"Do you have your books?"
Translation:An bhfuil do chuid leabhar agat?
Does Irish really find it necessary to distinguish 'the books you own right now' from 'all the books you will ever have'? Why do they do this cuid thing at all, and especially with a countable plural like books?
The usage of cuid ( = part)<pre>
*used by nouns in the plural e.g.: mo chuid leabhar = my books *also used by nouns without a plural form or inquantifiable things: e.g.: do chuid Gaeilge = your Irish, ár gcuid airgid = your money, mo chuid bainne = my milk *the noun that follows noun is in the genitive (partitive genitive) *cuid is not used for solid, inherent property (e.g. body parts).( mo chosa = my feet) *also by a share of with prep. de (partitive dative) mo chuid den obair = my work (my share of the work) *a consrast suffix is mostly added to the following noun, not to cuid ( Seo mo chuid bainnese! = That's my milk!)</pre>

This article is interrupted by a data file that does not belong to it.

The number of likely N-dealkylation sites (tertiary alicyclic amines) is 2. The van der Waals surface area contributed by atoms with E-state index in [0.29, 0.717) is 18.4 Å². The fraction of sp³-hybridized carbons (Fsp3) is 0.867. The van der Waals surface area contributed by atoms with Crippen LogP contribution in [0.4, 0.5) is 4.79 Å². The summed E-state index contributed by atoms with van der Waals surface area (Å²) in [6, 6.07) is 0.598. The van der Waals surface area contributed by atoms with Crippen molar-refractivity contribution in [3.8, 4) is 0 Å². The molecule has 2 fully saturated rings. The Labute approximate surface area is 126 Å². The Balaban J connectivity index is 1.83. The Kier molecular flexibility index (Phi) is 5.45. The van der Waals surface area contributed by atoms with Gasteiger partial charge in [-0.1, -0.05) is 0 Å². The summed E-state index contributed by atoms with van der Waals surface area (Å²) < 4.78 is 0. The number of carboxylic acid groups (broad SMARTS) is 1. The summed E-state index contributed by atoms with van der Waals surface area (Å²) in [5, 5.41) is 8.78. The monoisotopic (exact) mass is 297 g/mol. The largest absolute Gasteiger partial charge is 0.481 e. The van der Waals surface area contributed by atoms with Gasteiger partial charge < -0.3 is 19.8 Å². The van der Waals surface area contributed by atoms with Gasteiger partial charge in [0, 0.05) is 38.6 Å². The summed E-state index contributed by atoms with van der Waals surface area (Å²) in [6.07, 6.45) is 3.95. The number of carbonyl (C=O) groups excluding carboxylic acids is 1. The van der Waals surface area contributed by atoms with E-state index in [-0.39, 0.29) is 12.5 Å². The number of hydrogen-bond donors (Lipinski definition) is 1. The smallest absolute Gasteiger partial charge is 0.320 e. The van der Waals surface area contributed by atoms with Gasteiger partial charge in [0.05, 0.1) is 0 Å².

I think that “the X that you own right now” vs. “all of the X that you’ll ever have” division isn’t the best explanation of cuid. The why is unanswerable without performing linguistic forensics; you could begin by looking at the cuit entry at eDIL and forming theories from the historical uses that are noted there.
So I guess I understand that often you use "cuid" with groups but I forgot and entered just "An bhfuil do leabhair agat?" and it was marked correct. Are both correct translations? Why is it optional for "leabhar" but not with other nouns?